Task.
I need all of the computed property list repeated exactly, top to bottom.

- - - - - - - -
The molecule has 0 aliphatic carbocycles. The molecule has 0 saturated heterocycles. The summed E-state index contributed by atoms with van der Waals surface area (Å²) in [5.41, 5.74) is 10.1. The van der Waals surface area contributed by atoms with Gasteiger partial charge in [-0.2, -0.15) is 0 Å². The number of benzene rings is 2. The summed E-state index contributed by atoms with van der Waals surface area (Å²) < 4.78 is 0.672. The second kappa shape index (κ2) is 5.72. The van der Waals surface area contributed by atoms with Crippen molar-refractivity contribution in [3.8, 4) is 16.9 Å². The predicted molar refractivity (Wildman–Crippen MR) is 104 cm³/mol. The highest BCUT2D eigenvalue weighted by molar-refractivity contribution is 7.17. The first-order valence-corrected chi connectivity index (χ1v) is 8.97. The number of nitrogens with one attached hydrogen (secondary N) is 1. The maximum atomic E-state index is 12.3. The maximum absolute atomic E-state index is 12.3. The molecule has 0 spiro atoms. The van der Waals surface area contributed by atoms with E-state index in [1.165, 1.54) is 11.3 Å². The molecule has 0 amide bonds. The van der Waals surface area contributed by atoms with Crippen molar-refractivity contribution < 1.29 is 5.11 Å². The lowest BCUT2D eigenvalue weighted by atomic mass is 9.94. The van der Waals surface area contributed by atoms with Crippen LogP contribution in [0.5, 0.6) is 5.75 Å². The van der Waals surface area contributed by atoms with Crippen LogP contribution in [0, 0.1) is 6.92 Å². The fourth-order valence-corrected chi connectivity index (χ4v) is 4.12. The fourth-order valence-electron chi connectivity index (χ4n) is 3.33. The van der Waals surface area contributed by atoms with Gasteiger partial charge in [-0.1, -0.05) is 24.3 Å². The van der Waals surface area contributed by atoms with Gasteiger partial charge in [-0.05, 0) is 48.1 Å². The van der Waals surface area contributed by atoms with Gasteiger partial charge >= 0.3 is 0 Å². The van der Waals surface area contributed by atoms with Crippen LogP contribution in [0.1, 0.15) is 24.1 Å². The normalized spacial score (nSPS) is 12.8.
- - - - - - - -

The molecule has 0 aliphatic carbocycles. The molecule has 0 saturated heterocycles. The summed E-state index contributed by atoms with van der Waals surface area (Å²) in [5.41, 5.74) is 10.1. The van der Waals surface area contributed by atoms with Gasteiger partial charge in [-0.2, -0.15) is 0 Å². The number of benzene rings is 2. The summed E-state index contributed by atoms with van der Waals surface area (Å²) < 4.78 is 0.672. The second kappa shape index (κ2) is 5.72. The van der Waals surface area contributed by atoms with Crippen molar-refractivity contribution in [3.8, 4) is 16.9 Å². The predicted molar refractivity (Wildman–Crippen MR) is 104 cm³/mol. The highest BCUT2D eigenvalue weighted by molar-refractivity contribution is 7.17. The first-order valence-corrected chi connectivity index (χ1v) is 8.97. The number of nitrogens with one attached hydrogen (secondary N) is 1. The maximum atomic E-state index is 12.3. The maximum absolute atomic E-state index is 12.3. The molecule has 0 spiro atoms. The van der Waals surface area contributed by atoms with E-state index in [1.165, 1.54) is 11.3 Å². The molecule has 0 amide bonds. The van der Waals surface area contributed by atoms with Crippen molar-refractivity contribution < 1.29 is 5.11 Å². The lowest BCUT2D eigenvalue weighted by atomic mass is 9.94. The van der Waals surface area contributed by atoms with Crippen LogP contribution in [0.5, 0.6) is 5.75 Å². The van der Waals surface area contributed by atoms with Crippen LogP contribution in [0, 0.1) is 6.92 Å². The fourth-order valence-corrected chi connectivity index (χ4v) is 4.12. The fourth-order valence-electron chi connectivity index (χ4n) is 3.33. The van der Waals surface area contributed by atoms with Gasteiger partial charge in [-0.1, -0.05) is 24.3 Å². The van der Waals surface area contributed by atoms with Gasteiger partial charge in [-0.05, 0) is 48.1 Å². The van der Waals surface area contributed by atoms with Gasteiger partial charge >= 0.3 is 0 Å². The van der Waals surface area contributed by atoms with Crippen LogP contribution in [0.1, 0.15) is 24.1 Å². The normalized spacial score (nSPS) is 12.8.